On Tuesday, as the annual rail fare increases were announced, protestors and trade unions gathered with Jeremy Corbyn at London Bridge station calling for public ownership of railways.
Meanwhile, across London and away from the limelight, We Own It were drawing attention Network Rail’s plans to sell off huge parts of its assets. If this plan goes ahead it would make the public ownership dream all but impossible to achieve.
Network Rail’s plans involve selling off vast swathes of stations, bits of track, electricity substations and communications networks. Stations that could be sold off include some of the most iconic civic buildings in the UK: Liverpool Lime Street, Edinburgh Waverley, Manchester Piccadilly, London Waterloo. They claim they need to sell these assets to make money to pay down their debt. But research by We Own It revealed that the true long term cost of approach far outweighs any short-term pay off.
The research, written by Transport for Quality of Life, suggested that whilst asset sales could make £1.8bn for Network Rail (and pay down a tiny portion of their debt) this would cost £10bn in the long term through a combination of fees for arranging the sale, managing the increased fragmentation that results and missing out on the long-term sources of revenue that places like stations can provide.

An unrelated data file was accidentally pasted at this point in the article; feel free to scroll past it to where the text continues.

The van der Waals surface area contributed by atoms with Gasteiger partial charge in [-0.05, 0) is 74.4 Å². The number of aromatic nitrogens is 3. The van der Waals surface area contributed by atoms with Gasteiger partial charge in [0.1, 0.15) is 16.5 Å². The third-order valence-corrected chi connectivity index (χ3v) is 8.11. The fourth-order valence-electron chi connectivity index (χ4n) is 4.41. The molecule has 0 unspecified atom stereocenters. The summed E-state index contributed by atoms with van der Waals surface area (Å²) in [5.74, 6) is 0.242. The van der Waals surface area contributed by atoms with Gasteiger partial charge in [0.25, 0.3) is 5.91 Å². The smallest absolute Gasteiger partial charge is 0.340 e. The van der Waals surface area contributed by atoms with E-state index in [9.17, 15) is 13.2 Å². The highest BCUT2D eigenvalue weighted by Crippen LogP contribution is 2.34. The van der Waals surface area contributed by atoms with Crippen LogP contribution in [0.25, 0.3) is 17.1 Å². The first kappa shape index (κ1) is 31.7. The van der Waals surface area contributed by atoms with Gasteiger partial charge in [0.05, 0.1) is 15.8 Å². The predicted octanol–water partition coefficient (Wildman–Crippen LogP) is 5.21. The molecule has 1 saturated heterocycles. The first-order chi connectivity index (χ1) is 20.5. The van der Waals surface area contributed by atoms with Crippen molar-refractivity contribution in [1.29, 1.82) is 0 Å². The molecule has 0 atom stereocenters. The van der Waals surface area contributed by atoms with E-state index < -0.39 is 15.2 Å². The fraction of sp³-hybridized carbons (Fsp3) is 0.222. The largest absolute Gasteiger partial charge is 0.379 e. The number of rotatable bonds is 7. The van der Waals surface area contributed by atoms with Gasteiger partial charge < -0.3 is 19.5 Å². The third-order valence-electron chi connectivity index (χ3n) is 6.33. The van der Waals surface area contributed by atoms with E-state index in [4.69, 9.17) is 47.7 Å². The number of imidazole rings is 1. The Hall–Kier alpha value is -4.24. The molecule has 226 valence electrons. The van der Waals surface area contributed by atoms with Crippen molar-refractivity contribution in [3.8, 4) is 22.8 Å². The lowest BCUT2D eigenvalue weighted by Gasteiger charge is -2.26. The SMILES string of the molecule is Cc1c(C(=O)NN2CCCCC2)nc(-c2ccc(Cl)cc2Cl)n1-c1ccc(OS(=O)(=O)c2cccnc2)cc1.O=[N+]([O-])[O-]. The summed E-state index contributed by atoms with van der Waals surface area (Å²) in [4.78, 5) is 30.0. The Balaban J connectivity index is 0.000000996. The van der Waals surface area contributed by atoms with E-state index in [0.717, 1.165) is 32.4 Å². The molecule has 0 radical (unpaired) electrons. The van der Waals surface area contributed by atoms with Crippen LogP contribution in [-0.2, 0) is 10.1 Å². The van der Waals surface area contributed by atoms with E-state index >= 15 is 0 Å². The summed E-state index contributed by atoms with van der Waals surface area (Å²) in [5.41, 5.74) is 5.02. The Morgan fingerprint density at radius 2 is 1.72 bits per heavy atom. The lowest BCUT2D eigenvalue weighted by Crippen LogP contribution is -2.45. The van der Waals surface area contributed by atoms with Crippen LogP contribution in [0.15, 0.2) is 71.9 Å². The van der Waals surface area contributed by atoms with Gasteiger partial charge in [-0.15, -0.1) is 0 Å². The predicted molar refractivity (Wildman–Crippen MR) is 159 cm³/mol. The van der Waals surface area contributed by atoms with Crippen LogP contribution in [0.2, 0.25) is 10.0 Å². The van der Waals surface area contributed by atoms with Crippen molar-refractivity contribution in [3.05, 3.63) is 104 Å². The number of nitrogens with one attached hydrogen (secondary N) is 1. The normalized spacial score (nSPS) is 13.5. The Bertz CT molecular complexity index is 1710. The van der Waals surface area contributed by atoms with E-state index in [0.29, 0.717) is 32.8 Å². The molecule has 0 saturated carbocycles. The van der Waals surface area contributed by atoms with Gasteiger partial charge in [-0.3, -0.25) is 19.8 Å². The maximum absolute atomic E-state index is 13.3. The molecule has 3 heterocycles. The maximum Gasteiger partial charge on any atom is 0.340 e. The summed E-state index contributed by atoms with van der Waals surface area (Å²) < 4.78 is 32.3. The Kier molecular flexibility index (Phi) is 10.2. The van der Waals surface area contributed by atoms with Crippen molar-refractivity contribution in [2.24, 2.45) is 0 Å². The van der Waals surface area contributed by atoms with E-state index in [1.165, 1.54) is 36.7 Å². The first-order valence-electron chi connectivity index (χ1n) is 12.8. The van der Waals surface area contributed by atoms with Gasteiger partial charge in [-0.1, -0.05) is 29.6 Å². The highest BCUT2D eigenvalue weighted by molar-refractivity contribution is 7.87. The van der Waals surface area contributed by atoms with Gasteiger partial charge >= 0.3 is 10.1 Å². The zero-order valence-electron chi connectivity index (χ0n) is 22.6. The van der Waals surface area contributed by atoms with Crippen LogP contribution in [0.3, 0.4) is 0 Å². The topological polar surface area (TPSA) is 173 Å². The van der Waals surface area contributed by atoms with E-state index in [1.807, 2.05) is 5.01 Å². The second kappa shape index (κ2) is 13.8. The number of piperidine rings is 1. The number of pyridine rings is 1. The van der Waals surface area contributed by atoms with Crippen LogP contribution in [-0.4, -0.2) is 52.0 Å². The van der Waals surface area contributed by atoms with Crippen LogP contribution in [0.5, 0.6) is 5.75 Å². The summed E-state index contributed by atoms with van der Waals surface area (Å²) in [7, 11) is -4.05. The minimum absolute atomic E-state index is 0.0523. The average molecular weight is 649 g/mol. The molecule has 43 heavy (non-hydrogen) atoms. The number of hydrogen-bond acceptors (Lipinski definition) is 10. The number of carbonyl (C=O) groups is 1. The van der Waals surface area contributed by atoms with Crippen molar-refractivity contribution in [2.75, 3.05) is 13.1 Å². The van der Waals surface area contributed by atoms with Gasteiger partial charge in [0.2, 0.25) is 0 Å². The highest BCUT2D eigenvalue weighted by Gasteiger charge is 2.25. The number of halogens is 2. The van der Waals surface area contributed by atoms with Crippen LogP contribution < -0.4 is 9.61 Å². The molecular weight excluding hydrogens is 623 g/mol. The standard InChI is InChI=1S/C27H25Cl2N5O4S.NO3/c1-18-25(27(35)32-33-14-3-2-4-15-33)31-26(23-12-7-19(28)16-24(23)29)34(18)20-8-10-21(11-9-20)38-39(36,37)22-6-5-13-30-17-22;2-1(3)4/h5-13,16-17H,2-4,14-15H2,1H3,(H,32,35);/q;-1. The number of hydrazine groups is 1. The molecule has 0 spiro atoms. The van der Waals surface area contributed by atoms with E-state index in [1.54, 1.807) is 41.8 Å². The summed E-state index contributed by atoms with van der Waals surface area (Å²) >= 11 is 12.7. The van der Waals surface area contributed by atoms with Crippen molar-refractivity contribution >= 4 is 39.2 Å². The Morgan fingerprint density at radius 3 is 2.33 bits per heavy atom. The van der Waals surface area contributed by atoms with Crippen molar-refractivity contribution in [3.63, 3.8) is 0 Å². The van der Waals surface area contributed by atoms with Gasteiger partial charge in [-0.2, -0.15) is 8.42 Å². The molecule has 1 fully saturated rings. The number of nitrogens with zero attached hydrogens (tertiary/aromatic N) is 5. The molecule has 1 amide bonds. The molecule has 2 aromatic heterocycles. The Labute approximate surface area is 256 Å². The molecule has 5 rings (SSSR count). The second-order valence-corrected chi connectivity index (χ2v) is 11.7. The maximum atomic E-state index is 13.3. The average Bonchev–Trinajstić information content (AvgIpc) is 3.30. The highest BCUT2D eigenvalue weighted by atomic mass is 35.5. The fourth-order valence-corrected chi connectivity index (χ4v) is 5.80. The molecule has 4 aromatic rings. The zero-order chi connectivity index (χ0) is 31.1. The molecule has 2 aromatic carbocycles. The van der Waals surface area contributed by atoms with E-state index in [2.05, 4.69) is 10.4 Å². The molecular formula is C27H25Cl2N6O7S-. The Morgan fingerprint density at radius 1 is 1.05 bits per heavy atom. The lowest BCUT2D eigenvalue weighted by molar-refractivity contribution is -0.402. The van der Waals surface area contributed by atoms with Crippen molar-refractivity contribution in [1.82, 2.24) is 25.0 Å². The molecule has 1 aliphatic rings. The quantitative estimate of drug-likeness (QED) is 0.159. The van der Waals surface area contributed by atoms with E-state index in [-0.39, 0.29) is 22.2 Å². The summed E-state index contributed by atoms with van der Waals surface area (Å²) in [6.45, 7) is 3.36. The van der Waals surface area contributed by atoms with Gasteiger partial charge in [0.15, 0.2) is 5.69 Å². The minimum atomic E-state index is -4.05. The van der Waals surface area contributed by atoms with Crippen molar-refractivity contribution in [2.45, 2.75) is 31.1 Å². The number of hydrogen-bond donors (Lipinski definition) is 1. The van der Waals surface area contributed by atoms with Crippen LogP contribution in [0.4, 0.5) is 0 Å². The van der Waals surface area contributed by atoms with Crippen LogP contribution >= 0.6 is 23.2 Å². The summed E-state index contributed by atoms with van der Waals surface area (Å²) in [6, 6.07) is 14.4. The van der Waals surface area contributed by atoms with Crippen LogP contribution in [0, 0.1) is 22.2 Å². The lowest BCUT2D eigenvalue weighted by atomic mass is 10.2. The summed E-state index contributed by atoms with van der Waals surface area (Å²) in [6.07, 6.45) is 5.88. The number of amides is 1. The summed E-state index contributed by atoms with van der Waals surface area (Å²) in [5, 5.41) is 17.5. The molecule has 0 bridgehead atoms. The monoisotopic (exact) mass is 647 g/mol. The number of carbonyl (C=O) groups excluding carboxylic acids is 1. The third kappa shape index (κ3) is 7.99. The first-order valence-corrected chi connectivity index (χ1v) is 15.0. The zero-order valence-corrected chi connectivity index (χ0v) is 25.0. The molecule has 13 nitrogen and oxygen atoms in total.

The Office of Rail and Road has also questioned the policy of selling off commercial property that brings in income for the railway, saying it has not seen any ‘convincing reasons’ for the government’s approach. And that’s before we consider the cultural value of the stations, and the accountability and transparency that public ownership brings.
But above all, there’s the fact that people across the UK overwhelmingly want to see the railways in public hands. At the last count, a full two-thirds (66%) of the public would support it. Put another way, if there was a referendum tomorrow, we’d win hands down.
Selling off bits of track and fragmenting the rail network is only going to make this much harder (and costly) to achieve. So whilst services get worse, and fares go up, let’s make sure that the rail infrastructure is a part of the debate. In essence, if we want a long term solution, selling off these assets makes no sense. And long term solutions are what we need because people will always need the railways.
That was certainly the message we took to Network Rail, alongside 16,000 signatures to a petition calling on them to abandon their plans to sell off these parts of their infrastructure. And in fairness to Network Rail, they were willing to listen to our concerns and those of the public – so watch this space.
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